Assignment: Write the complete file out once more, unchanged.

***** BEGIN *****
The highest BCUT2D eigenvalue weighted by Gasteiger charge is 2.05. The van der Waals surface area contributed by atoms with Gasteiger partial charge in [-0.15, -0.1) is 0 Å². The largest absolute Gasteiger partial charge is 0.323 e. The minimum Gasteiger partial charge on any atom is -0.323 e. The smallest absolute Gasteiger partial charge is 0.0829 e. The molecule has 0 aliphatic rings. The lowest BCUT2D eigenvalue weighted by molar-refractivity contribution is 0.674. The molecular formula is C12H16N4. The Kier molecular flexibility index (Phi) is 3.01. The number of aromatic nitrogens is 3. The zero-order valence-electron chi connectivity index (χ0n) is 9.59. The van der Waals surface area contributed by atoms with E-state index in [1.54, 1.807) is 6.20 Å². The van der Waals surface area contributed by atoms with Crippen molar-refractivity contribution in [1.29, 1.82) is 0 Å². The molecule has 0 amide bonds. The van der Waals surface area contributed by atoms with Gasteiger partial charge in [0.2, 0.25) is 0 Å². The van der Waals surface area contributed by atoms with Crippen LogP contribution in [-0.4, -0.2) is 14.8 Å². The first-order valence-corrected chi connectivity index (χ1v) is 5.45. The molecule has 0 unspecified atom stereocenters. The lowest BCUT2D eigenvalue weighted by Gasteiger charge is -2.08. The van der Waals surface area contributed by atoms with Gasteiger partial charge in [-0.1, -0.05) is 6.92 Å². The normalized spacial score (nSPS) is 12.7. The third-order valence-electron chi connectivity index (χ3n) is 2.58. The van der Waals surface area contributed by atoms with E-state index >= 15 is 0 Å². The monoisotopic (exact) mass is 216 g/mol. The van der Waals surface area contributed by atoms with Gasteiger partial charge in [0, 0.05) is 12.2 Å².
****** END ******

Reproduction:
The highest BCUT2D eigenvalue weighted by Gasteiger charge is 2.05. The van der Waals surface area contributed by atoms with Gasteiger partial charge in [-0.15, -0.1) is 0 Å². The largest absolute Gasteiger partial charge is 0.323 e. The minimum Gasteiger partial charge on any atom is -0.323 e. The smallest absolute Gasteiger partial charge is 0.0829 e. The molecule has 0 aliphatic rings. The lowest BCUT2D eigenvalue weighted by molar-refractivity contribution is 0.674. The molecular formula is C12H16N4. The Kier molecular flexibility index (Phi) is 3.01. The number of aromatic nitrogens is 3. The zero-order valence-electron chi connectivity index (χ0n) is 9.59. The van der Waals surface area contributed by atoms with E-state index in [1.54, 1.807) is 6.20 Å². The van der Waals surface area contributed by atoms with Crippen molar-refractivity contribution in [1.29, 1.82) is 0 Å². The molecule has 0 amide bonds. The van der Waals surface area contributed by atoms with Gasteiger partial charge in [0.2, 0.25) is 0 Å². The van der Waals surface area contributed by atoms with Crippen LogP contribution in [-0.4, -0.2) is 14.8 Å². The first-order valence-corrected chi connectivity index (χ1v) is 5.45. The molecule has 0 unspecified atom stereocenters. The lowest BCUT2D eigenvalue weighted by Gasteiger charge is -2.08. The van der Waals surface area contributed by atoms with Gasteiger partial charge in [-0.1, -0.05) is 6.92 Å². The normalized spacial score (nSPS) is 12.7. The third-order valence-electron chi connectivity index (χ3n) is 2.58. The van der Waals surface area contributed by atoms with E-state index >= 15 is 0 Å². The monoisotopic (exact) mass is 216 g/mol. The van der Waals surface area contributed by atoms with Gasteiger partial charge in [0, 0.05) is 12.2 Å².